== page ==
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I have a question about Sobolev spaces.

I am reading A First Course in Sobolev Spaces by Giovanni Leoni. In this book, a sufficient and necessary condition is stated (Exercise 11.18):

Let $\Omega \subset \mathbb{R}^d$ be an open subset and let $1 \le p <\infty$. The embedding \begin{equation*} W^{1,p}(\Omega) \to L^{p}(\Omega) \end{equation*} is compact if and only if \begin{equation*} \lim_{n \to \infty} \sup \left\{ \int_{\Omega \setminus \Omega_n}|u|^p\,dx :\|u\|_{W^{1,p}(\Omega)} \le 1 \right\}=0, \end{equation*} where $\Omega_n=\left\{x \in \Omega: \text{dist}(x,\partial \Omega)>1/n, |x|<n \right\}$.

I would like to know the solution of this exercise. If you know references and papers related to this exercise, please let me know.

Thanks in advance.

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  • 1
    $\begingroup$ This could help. $\endgroup$ – Daniel Fischer May 31 '17 at 11:50
  • $\begingroup$ Thank you for your reply. This theorem seems to related to my question. $\endgroup$ – sharpe May 31 '17 at 12:25
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  • Case $1 \le p < N$: let $\{u_n\} \subset B_{W^{1,p}(\Omega)}(0,1)$, we need to show that there exist a subsequence $\{u_{n_k}\}$ and a function $u \in L^p(\Omega)$ such that $u_{n_k} \to u$ in $L^p(\Omega)$. The main difficulty is that we cannot apply directly the Rellich-Kondrachov Theorem since we don't have any information about the regularity of the domain $\Omega$. Here is a way to around this problem:

Fact: (I'll leave this as an exercise -insert diabolic laughter-) Let $B$ be an open set and let $A \subset B$ such that $\text{dist}(A,\partial B) \ge \eta$, for some fiven $\eta > 0$. Then There exists an open set $C$ of class $C^1$ such that $A \subset C \subset B$ and $\text{dist}(C,\partial B) > \eta/2.$

Consider $\Omega_1 \subset \Omega$ as in the statement of the problem and find $U_1$ open and of class $C^1$ as above. Applying the RKT to $\{u_n\}$ restricted to $U_1$ we can find a subsequence $\{u_n^1\} \subset \{u_n\}$ and $u^1 \in L^p(U_1)$ such that $u_n^1 \to u^1$ in $L^p(U_1)$. Now consider $\Omega_2$ and find $U_2$ as above. Then you can apply the RKT in $U_2$ to $\{u_n^1\}$ to get a further subsequence $\{u_n^2\}$ and a function $u^2$ such that $u_n^2 \to u^2$ in $L^p(U_2)$. Notice that by uniqueness of the weak limit, $u^1 = u^2$ a.e. in $U_1 \cap U_2$. By a standard diagonal procedure, $v_n = u_n^n$ converges to a function $u$ in $L^p(u_n)$ for every $n$. $$ \begin{align} \|v_n - u\|_{L^p(\Omega)} = &\ \|v_n - u\|_{L^p(\Omega_n)} + \|v_n - u\|_{L^p(\Omega \setminus \Omega_n)} \\ \le &\ \|v_n - u\|_{L^p(U_n)} + \|v_n\|_{L^p(\Omega \setminus \Omega_n)} + \|u\|_{L^p(\Omega \setminus \Omega_n)} \\ \to &\ 0 \ \text{as } n \to \infty. \end{align} $$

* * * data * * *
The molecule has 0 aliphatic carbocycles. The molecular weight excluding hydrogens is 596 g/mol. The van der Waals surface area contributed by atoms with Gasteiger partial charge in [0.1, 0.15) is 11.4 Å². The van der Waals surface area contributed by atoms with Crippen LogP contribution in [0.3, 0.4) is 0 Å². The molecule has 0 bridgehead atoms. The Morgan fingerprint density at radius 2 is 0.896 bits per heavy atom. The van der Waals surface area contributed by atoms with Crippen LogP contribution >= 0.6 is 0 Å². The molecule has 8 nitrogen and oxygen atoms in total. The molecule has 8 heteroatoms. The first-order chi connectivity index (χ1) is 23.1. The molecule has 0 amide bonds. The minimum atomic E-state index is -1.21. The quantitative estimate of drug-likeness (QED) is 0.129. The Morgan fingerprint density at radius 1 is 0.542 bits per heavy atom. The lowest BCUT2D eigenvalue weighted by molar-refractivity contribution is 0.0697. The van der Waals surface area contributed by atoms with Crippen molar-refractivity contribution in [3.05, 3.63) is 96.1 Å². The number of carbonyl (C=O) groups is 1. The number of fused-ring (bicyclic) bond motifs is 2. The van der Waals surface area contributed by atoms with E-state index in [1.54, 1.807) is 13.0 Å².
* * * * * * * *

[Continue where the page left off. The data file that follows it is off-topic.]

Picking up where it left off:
• Case $p > N$: I'll show the result for a regular bounded domain $U$, the conclusion then follows by a diagonal argument exactly as above.

We have the following facts, which again I'll leave for you to check:

  1. $W^{1,p}(U) \hookrightarrow C^{0,1-\frac{N}{p}}(\bar{U})$.
  2. $C^{0,1-\frac{N}{p}}(\bar{U}) \hookrightarrow \hookrightarrow C^{0,\alpha}(\bar{U})$ for every $0 < \alpha < 1 - \frac{N}{p}$.
  3. $C^{0,\alpha}(\bar{U}) \hookrightarrow L^p(U)$.

Since the composition of a compact operator with a continuous operator is compact the result follows by combining the embeddings in 1,2,3.

  • Case $p = N$: As in the previous case, let $U$ be a bounded regular domain (the diagonal argument can then be applied). For $q < N$ we have $$W^{1,N}(U) \hookrightarrow W^{1,q}(U) \hookrightarrow\hookrightarrow L^s(U), \quad s < q^*.$$ To conclude the proof it is enough to notice that for $q > \frac{N}{2}$, $q^* > N$.

Proof of necessity: assume by contradiction that $$\limsup_{n \to \infty} \sup_{u \in B(0,1)}\int_{\Omega \setminus \Omega_n}|u|^p = \eta > 0.$$ Then we can find $\bar{n}$ and $\{u_n\}$ such that if $n \ge \bar{n}$ $$\int_{\Omega \setminus \Omega_n}|u_n|^p \ge \frac{\eta}{2}.$$ By assumption $W^{1,p}(\Omega) \hookrightarrow \hookrightarrow L^p(\Omega)$ then $\{u_n\}$ has subsequence (not relabeled) that converges. To get a contradiction we can show that this subsequence is not Cauchy.

To this end, fix $n$ and consider $u_n \cdot \chi_{\Omega \setminus \Omega_m}$. By Lebesgue's Dominated Convergence Theorem, $u_n \cdot \chi_{\Omega \setminus \Omega_m} \to 0$ in $L^p$ as $m \to \infty$. Then there exists $\bar{m}$ such that if $m \ge \bar{m}$ $$\int_{\Omega \setminus \Omega_m}|u_n|^p \le \frac{\eta}{4}.$$ Then for $m,n$ large we have $$ \begin{align} \|u_n - u_m\|_{L^p(\Omega)} \ge &\ \|u_n - u_m\|_{L^p(\Omega \setminus \Omega_m)} \\ \ge &\ \|u_m\|_{L^p(\Omega \setminus \Omega_m)} - \|u_n\|_{L^p(\Omega \setminus \Omega_m)} \\ \ge &\ \frac{\eta}{2} - \frac{\eta}{4} = \frac{\eta}{4} > 0. \end{align} $$

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